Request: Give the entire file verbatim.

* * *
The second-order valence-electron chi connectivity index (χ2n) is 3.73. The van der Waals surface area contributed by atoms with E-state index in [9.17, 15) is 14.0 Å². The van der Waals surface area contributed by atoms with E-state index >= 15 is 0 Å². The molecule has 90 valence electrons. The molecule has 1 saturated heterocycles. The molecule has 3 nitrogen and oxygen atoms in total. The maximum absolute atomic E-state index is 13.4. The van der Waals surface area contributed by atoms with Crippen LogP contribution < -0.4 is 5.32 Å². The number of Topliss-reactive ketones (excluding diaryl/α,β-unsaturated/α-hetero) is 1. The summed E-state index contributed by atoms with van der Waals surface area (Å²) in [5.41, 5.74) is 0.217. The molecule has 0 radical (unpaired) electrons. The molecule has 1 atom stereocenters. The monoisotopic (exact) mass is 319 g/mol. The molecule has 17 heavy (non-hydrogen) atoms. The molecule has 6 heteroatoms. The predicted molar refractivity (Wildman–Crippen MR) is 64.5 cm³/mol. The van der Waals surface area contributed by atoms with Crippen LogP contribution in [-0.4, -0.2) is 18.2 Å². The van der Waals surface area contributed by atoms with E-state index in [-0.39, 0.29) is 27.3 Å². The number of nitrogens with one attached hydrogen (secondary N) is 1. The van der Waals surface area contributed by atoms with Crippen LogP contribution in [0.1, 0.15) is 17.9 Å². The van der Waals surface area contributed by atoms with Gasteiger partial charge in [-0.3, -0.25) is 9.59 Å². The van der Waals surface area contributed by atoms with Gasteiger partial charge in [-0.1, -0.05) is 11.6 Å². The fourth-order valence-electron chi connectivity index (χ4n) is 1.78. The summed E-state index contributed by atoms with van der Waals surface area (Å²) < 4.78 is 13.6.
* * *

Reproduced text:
The second-order valence-electron chi connectivity index (χ2n) is 3.73. The van der Waals surface area contributed by atoms with E-state index in [9.17, 15) is 14.0 Å². The van der Waals surface area contributed by atoms with E-state index >= 15 is 0 Å². The molecule has 90 valence electrons. The molecule has 1 saturated heterocycles. The molecule has 3 nitrogen and oxygen atoms in total. The maximum absolute atomic E-state index is 13.4. The van der Waals surface area contributed by atoms with Crippen LogP contribution < -0.4 is 5.32 Å². The number of Topliss-reactive ketones (excluding diaryl/α,β-unsaturated/α-hetero) is 1. The summed E-state index contributed by atoms with van der Waals surface area (Å²) in [5.41, 5.74) is 0.217. The molecule has 0 radical (unpaired) electrons. The molecule has 1 atom stereocenters. The monoisotopic (exact) mass is 319 g/mol. The molecule has 17 heavy (non-hydrogen) atoms. The molecule has 6 heteroatoms. The predicted molar refractivity (Wildman–Crippen MR) is 64.5 cm³/mol. The van der Waals surface area contributed by atoms with Crippen LogP contribution in [-0.4, -0.2) is 18.2 Å². The van der Waals surface area contributed by atoms with E-state index in [-0.39, 0.29) is 27.3 Å². The number of nitrogens with one attached hydrogen (secondary N) is 1. The van der Waals surface area contributed by atoms with Crippen LogP contribution in [0.1, 0.15) is 17.9 Å². The van der Waals surface area contributed by atoms with Gasteiger partial charge in [-0.3, -0.25) is 9.59 Å². The van der Waals surface area contributed by atoms with Gasteiger partial charge in [-0.1, -0.05) is 11.6 Å². The fourth-order valence-electron chi connectivity index (χ4n) is 1.78. The summed E-state index contributed by atoms with van der Waals surface area (Å²) < 4.78 is 13.6.